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That Tragic August Day Chapter Five

Updated on July 16, 2017

A New Home For Mama

Resa decorated Mama's room with her favorite things, like the green armchair from the living room.
Resa decorated Mama's room with her favorite things, like the green armchair from the living room.

Chapter Five - Entering Hell

It was mid-May of 2010. The call came. Resa was calling to tell me that they had a room for Mama at the facility. On Friday, right after work, she would be there and I was to bring Mama. Resa and her husband, Rick, were going to bring some things over from the house to make Mama’s room as comfortable and as like home as possible. Our plan was that I would take Mama to visit Daddy, and while Mama and I were in Daddy’s room, Resa and Rick would be decorating the room that was assigned to Mama. Mama’s favorite color was green. The house on Mountain Hill Road had green carpet in the living room, green curtains and green furniture. Resa took one of Mama’s favorite green armchairs and brought it with her. Mama had a favorite vanity and mirror. That set was now in the room, along with Mama’s favorite perfumes and accessories. Family photos were all over the wall, Mama’s favorite lamp, her favorite afghan, bed linens and night gowns...everything to make Mama feel like she had just stepped into her own room at home. And my job was to bring Mama to this room. The hard part was going to be telling her that this was the place where she would be staying “for now,” all while knowing that she would never go home again. The lies just grow, they become tools, and they just add to the guilt. Life comes at us too fast when this situation unfolds, and you feel like you’ll just wait to unpack the baggage till a later and more convenient time.

Resa Grew Up Here

Resa and our family dog, Lucky, at the top of Mountain Hill Road...so many memories.
Resa and our family dog, Lucky, at the top of Mountain Hill Road...so many memories.

Resa had had more than enough heartbreak. Just going back to Mountain Hill Road and hearing the silence in the old homestead, the complete lack of life where once the place had thrived with non-stop visitors and laughter, was painful beyond description. The very walls of that house were saturated with so many memories, and now it was all so sorrowfully quiet, as if the house knew that my mother and father were never coming back there. It had been enough for Resa to have to make the power-of-attorney decision to put Mama in this facility, it had been enough pain for her to have to pack up those few personal items belonging to the mother she dearly loved and take them out of that house, instead of bringing her mother back into it, and it would be more than she could bear to have to stand in that room at the facility and tell Mama goodnight, when she knew that there was nothing good about this night. She would sadly have to leave that to me.

Memories From Mountain Hill Road

After Phillip's funeral in 1984, family posed for a photo on the front lawn with Mama.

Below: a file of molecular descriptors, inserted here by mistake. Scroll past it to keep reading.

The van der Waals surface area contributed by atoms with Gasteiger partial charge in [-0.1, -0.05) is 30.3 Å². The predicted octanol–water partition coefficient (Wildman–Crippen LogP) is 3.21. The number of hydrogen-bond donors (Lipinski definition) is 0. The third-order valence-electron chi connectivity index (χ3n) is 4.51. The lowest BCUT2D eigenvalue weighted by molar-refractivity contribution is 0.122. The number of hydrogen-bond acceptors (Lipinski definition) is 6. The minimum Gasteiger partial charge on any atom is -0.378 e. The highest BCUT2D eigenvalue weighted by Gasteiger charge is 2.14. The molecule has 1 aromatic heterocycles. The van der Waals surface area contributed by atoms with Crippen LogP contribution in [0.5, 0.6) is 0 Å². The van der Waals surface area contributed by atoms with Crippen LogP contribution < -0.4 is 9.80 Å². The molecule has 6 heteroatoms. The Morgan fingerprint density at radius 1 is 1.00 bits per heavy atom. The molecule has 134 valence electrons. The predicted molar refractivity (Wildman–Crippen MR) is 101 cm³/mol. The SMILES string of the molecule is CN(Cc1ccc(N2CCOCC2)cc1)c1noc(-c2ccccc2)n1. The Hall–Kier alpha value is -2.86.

After Phillip's funeral in 1984, family posed for a photo on the front lawn with Mama.

More Family Times At Mountain Hill Road

Left to right - Lola, Mama's sister-in-law, Mama's brother, Bobby, Connie, Me, Nancy and her husband, James.  1984, after Phillip's funeral.
Left to right - Lola, Mama's sister-in-law, Mama's brother, Bobby, Connie, Me, Nancy and her husband, James. 1984, after Phillip's funeral.

Resa gave me the signal when the room was ready. I had Mama in Daddy’s room at the other end of the facility. I remember when I brought her into the room that night, she looked at Daddy with the eyes of an eighteen-year-old lover and smiled brightly. “There you are!” she exclaimed, as if she had been searching all over for him. Daddy smiled. She went over to the side of his bed and began fussing over him like she always did. His legs were sticking out of the blankets, and she felt them and said, “Lordy, your feet are cold. You need to keep these blankets on you.” Mama kissed him on the face, and they chatted on like always. When it came time for me to take Mama to her room, I felt like an undertaker...a lying undertaker! She had no idea what awaited her, that her children had seemingly betrayed her, because that is how we felt. The guilt never leaves you. I had to come up with a way to get her to that room, settled in, and I was all alone for this part. I think God helped a bit in this, because what happened next was almost as if someone had written the script.

I told Mama that we were going to go now, and that we were going to let Daddy rest. Then she started into one of her agitated stages and got cross with Daddy, because he wasn’t getting up to go with us. She stood at the foot of his bed and angrily said she guessed that they would just get a divorce then. Mama was angry. Daddy was confused. He didn’t know what to say or do. A few months earlier, while he was at another facility beginning therapy, I had just come right out and asked him the difficult question...in his frail and damaged condition, was he able to take care of her, or did he want us to intervene and have her put in a facility? Daddy and I never talked much, but when we did, it was all business. I remember that I asked Daddy this question, because I knew that he was incapable of making a decision this hard and at this time.